Soon Japan began to see games with obviously mecha inspired characters, and this gave rise to series like Strike Witches, which paved the way for KanKolle and eventually to the closing of the Circle, with characters like the Super Fumina and the Gyanko making an appearance in the closing episodes of the second series of Gundam Build Fighters.
Here, I wanted – as always – to avoid the rather bulky stickers, and it was easy to paint in the detail, as Bandai has molded in good relief into the collar parts anyway.
Here is where the trouble began. With each joint being nothing more than a ball snapping into a styrene lock, the kit does not have the flexibility of a more mundane kit. However, I wonder if I have become so used to the poseability of the Kotobukiya Frame Arms Girls, that the limited mobility of the Gyanko seems a little off.
Mechanically, this jointing is well done, but I would really have liked more mobility…
The eyes here are interesting.
The kit includes several eye blocks, each with different eye forms. One chooses one, applies stickers, or paints and inserts into the face. Moreover, if one opts to paint the eyes in, the model gives you two clear, glossy elements, so that the finished kit will have better looking peepers.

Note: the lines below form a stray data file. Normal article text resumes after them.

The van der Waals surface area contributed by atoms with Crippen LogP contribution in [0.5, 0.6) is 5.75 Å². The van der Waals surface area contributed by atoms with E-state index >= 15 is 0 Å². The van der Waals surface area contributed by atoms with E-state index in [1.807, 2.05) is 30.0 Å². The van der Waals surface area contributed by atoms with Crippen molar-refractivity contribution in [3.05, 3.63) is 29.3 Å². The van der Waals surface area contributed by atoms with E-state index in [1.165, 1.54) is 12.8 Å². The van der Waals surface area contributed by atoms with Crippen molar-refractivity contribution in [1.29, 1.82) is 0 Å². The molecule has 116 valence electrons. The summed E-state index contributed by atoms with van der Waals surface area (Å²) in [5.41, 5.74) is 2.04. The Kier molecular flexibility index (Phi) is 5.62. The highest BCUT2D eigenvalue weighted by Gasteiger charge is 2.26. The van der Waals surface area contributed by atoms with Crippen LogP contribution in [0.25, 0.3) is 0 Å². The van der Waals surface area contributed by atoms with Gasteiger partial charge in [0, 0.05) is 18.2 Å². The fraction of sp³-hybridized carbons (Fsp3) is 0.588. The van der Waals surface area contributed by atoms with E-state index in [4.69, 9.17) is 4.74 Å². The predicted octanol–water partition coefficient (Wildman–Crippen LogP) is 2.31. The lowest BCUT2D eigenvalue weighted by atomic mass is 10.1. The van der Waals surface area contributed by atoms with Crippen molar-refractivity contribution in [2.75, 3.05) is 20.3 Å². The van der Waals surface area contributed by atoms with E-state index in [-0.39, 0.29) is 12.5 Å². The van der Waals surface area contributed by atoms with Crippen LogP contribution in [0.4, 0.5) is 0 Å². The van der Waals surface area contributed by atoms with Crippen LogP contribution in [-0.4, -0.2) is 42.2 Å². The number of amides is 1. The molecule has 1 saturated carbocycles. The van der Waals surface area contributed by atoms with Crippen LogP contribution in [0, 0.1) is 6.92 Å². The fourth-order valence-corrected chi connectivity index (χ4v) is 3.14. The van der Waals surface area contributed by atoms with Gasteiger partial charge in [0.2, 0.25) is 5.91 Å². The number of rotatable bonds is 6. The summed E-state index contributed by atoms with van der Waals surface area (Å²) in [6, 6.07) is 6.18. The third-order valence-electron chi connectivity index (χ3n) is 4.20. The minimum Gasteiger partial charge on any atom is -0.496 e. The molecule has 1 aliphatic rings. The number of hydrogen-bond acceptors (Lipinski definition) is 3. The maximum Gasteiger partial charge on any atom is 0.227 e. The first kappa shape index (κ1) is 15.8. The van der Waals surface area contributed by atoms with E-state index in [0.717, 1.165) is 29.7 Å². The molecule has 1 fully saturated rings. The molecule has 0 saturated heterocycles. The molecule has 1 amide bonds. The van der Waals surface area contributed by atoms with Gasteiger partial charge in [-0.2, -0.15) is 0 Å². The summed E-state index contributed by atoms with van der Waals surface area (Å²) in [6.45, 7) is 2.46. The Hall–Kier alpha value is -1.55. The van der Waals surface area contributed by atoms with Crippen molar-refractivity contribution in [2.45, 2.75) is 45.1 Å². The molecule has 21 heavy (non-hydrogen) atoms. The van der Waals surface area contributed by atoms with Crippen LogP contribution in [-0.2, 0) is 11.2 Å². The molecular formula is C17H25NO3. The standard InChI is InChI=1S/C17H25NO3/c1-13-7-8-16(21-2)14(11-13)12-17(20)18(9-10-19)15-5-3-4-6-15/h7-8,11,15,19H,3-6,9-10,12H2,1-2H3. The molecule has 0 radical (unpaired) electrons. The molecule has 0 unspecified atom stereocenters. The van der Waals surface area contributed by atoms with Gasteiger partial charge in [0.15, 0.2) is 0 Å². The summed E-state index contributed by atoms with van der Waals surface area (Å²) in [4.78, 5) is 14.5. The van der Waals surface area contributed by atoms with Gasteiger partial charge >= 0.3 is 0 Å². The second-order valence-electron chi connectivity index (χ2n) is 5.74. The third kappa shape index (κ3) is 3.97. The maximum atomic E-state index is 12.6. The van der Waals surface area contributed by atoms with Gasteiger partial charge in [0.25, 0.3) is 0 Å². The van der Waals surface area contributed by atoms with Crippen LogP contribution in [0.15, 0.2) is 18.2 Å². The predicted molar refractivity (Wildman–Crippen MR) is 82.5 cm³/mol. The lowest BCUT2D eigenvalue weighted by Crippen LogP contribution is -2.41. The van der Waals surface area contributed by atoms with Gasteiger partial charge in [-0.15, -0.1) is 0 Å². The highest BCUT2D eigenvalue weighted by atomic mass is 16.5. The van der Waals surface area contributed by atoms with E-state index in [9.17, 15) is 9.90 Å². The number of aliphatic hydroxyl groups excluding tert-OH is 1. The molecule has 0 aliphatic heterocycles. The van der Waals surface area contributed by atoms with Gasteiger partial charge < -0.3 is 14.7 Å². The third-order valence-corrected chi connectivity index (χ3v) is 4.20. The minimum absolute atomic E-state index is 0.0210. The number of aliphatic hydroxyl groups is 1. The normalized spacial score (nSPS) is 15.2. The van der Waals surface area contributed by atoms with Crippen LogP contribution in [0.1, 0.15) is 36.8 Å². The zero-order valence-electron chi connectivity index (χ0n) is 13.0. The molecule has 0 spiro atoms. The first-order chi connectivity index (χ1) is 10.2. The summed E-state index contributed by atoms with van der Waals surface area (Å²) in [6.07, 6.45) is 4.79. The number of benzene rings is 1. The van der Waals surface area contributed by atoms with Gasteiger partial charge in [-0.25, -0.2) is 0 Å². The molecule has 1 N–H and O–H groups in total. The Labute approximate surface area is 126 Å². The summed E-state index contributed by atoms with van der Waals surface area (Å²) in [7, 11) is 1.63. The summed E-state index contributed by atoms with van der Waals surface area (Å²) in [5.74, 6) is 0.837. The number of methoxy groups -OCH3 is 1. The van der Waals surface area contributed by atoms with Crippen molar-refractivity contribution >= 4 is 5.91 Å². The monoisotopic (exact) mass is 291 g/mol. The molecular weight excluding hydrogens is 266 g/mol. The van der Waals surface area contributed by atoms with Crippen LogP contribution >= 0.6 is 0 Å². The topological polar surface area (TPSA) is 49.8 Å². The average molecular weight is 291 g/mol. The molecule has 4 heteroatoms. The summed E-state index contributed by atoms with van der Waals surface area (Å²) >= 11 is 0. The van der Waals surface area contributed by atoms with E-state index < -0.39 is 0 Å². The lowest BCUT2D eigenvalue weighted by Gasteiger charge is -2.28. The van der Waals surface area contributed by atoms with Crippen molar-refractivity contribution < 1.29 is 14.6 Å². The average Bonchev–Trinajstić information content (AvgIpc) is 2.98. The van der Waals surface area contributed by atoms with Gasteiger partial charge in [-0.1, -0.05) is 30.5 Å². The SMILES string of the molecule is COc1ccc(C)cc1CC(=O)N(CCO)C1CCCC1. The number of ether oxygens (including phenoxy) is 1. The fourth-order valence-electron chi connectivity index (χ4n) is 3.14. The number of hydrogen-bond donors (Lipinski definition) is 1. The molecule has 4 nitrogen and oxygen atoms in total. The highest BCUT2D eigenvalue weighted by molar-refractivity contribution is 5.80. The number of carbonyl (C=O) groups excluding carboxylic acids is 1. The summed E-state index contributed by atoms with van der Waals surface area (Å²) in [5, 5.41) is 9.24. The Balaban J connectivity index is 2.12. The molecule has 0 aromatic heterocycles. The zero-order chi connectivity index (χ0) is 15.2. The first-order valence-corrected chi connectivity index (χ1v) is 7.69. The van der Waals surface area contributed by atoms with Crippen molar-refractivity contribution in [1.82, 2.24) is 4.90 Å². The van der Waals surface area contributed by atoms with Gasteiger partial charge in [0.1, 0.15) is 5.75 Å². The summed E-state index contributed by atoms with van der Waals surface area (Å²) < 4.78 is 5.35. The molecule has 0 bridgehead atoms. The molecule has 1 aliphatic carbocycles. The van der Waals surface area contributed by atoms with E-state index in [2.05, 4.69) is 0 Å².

Note that the eyebrows are also inserts, not stickers. Not a huge touch, but a nice one.
Overall, I had to do very little seam work on this kit, apart from cleaning around mold stems. The tolerances overall are very good.
The kit gives you far more parts for the shield arm than you need to make the basic form (and the basic stand), which allows you to add parts from the 1/144 MSG line of option parts, as well as the Build Fighter-specific packs.
I’ve only done a little work on the kit, and am not sure if it needs any more washing and/or airbrushing than this.
It certainly looks as good as any of my Frame Arm Girls (though perhaps not as swish as my KOS-MOS), and should certainly have some appeal to Moe builders, even if they are not Build Fighter fans.
Good kit, well priced,and with some real eye catch. I hope this line can break out of Build Fighter and Bandai serve us up some other Mobile Suit girls along the same lines.
I’d certainly go for ‘Black Tri Star Sisters’ (as Doms, of course).